Why Blake Bortles’ Season Isn’t as Good as You Think It Is
Fantasy football has changed the way we watch NFL games. There’s no denying that.
Last Sunday, surrounded by three generations of family, I watched as my hometown Eagles did the unthinkable, upsetting the New England Patriots in Foxboro. The game was full of exciting, high-five-worthy moments. In what’s become a rarity this year, we had a blast watching Eagles football.
But, at the same time, I was silently furious watching Danny Amendola drop a would-be touchdown in the second half. It would have been his second score of the day, and would have vaulted my fantasy team to victory.
Instead, I lost by five points.
The Eagles had won and my fantasy squad had lost. The emotions were mixed.
This is the life we’ve chosen.
In another way, fantasy football skews the way we view a player’s performance. In many cases, an excellent fantasy game coincides with an excellent on-field performance. But this is not always the case, especially with quarterbacks.
Fantasy stats only tell a small part of the story. But sometimes, it’s the only thing we care about.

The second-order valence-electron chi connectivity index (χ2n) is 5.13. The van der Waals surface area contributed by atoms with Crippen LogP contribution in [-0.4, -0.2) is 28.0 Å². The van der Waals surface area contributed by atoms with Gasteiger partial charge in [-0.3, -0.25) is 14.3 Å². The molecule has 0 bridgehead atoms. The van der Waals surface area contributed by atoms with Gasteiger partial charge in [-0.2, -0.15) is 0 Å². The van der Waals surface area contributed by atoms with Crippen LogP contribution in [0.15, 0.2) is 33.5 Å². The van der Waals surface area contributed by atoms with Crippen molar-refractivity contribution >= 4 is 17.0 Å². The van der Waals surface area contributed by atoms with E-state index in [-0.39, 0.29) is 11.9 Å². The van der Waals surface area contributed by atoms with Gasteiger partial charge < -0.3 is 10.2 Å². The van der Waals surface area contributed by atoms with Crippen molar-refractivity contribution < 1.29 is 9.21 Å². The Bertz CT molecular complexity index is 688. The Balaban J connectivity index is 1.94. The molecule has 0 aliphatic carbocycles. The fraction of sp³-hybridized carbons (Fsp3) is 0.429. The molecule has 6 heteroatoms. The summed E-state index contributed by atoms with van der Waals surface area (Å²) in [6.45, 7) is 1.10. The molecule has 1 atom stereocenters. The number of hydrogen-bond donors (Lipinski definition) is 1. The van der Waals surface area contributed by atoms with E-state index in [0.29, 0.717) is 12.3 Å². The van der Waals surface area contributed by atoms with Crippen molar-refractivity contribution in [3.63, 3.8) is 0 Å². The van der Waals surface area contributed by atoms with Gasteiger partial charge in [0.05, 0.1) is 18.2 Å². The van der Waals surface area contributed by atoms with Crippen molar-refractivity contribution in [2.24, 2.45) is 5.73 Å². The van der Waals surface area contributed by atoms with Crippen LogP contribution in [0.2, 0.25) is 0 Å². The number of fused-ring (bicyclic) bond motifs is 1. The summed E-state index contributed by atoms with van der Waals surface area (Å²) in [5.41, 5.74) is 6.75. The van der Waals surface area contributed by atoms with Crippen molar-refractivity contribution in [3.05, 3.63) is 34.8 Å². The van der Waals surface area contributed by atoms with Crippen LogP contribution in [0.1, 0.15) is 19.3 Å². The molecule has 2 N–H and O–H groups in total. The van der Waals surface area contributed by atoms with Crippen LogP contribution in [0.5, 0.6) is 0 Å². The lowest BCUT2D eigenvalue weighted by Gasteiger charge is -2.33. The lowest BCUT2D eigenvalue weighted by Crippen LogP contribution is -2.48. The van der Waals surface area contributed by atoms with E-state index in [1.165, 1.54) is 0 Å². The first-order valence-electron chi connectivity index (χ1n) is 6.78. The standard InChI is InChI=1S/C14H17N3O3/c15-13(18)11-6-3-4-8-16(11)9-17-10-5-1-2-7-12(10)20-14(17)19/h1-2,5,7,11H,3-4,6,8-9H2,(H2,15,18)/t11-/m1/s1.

Enter Blake Bortles, fantasy football’s seventh ranked quarterback this year.
Coming off his best game of the year, the sophomore Jaguars quarterback is having a great fantasy season. But is he having a great season in real football as well?
Analyzing Bortles’ Season
When we decide to start a fantasy quarterback, we really only care about two things: touchdowns and passing yards. On that front, Bortles has delivered mightily, ranking third in touchdowns (27) and seventh in passing yards (3,274) through 13 weeks.
Considering there was little to no draft investment in Bortles this year, we’ll take that every week. But when we look past those two stats, a different picture comes into focus.
For example, among 31 quarterbacks with at least 200 drop backs, Bortles is tied for second in interceptions (13), ranks 23rd in quarterback rating (86.8), and 22nd in yards per attempt (7.0).
He’s also taken the third most sacks in the league (36) and is a pedestrian 16th in first down percentage (34.6%).
So is Bortles having a good season, or not? For that answer, we can look at advanced analytics, specifically, Net Expected Points (NEP).
Net Expected Points is our main metric here at numberFire. Using NFL data dating back to 2000, we're able to analyze the outcome of every single play and measure a player’s output versus expectation. The higher a player’s Total NEP, the more he's contributing to his team’s ability to score points. To learn more about NEP, check out our glossary.
Take a look at where Bortles ranks among the 31 quarterbacks with at least 200 drop backs:
|Passing NEP per play||0.08||23rd|
Not overly good. To exemplify the point, ESPN has Bortles ranked as their 23rd quarterback, according to Total QBR (54.9).
If you put the touchdowns and yards aside, just for a moment, Blake Bortles is having a season worse than Alex Smith and Kirk Cousins. This isn’t to say Bortles doesn’t belong in the NFL -- he definitely does. But let’s pump the brakes on the “next great quarterback” narrative.